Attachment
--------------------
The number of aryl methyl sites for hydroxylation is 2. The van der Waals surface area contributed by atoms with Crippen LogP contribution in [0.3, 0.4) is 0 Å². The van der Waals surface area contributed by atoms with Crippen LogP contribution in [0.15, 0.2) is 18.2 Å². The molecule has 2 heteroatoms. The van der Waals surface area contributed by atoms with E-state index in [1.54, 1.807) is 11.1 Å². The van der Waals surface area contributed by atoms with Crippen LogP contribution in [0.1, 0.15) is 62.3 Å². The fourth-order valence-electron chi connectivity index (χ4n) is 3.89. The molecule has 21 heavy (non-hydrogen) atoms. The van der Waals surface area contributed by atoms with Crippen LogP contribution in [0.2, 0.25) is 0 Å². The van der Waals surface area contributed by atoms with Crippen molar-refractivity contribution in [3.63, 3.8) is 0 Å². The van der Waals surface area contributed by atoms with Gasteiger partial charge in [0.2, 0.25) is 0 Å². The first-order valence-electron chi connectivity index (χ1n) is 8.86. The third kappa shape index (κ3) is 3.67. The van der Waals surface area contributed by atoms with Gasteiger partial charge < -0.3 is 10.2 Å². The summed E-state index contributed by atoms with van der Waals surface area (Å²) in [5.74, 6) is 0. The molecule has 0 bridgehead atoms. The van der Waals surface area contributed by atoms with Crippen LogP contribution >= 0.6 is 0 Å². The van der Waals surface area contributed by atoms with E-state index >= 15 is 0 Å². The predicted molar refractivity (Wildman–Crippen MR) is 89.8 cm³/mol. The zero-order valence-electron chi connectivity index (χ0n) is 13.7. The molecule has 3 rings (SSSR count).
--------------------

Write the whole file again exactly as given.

The number of aryl methyl sites for hydroxylation is 2. The van der Waals surface area contributed by atoms with Crippen LogP contribution in [0.3, 0.4) is 0 Å². The van der Waals surface area contributed by atoms with Crippen LogP contribution in [0.15, 0.2) is 18.2 Å². The molecule has 2 heteroatoms. The van der Waals surface area contributed by atoms with E-state index in [1.54, 1.807) is 11.1 Å². The van der Waals surface area contributed by atoms with Crippen LogP contribution in [0.1, 0.15) is 62.3 Å². The fourth-order valence-electron chi connectivity index (χ4n) is 3.89. The molecule has 21 heavy (non-hydrogen) atoms. The van der Waals surface area contributed by atoms with Crippen LogP contribution in [0.2, 0.25) is 0 Å². The van der Waals surface area contributed by atoms with Crippen molar-refractivity contribution in [3.63, 3.8) is 0 Å². The van der Waals surface area contributed by atoms with Gasteiger partial charge in [0.2, 0.25) is 0 Å². The first-order valence-electron chi connectivity index (χ1n) is 8.86. The third kappa shape index (κ3) is 3.67. The van der Waals surface area contributed by atoms with Gasteiger partial charge < -0.3 is 10.2 Å². The summed E-state index contributed by atoms with van der Waals surface area (Å²) in [5.74, 6) is 0. The molecule has 0 bridgehead atoms. The van der Waals surface area contributed by atoms with Crippen LogP contribution >= 0.6 is 0 Å². The van der Waals surface area contributed by atoms with E-state index >= 15 is 0 Å². The predicted molar refractivity (Wildman–Crippen MR) is 89.8 cm³/mol. The zero-order valence-electron chi connectivity index (χ0n) is 13.7. The molecule has 3 rings (SSSR count).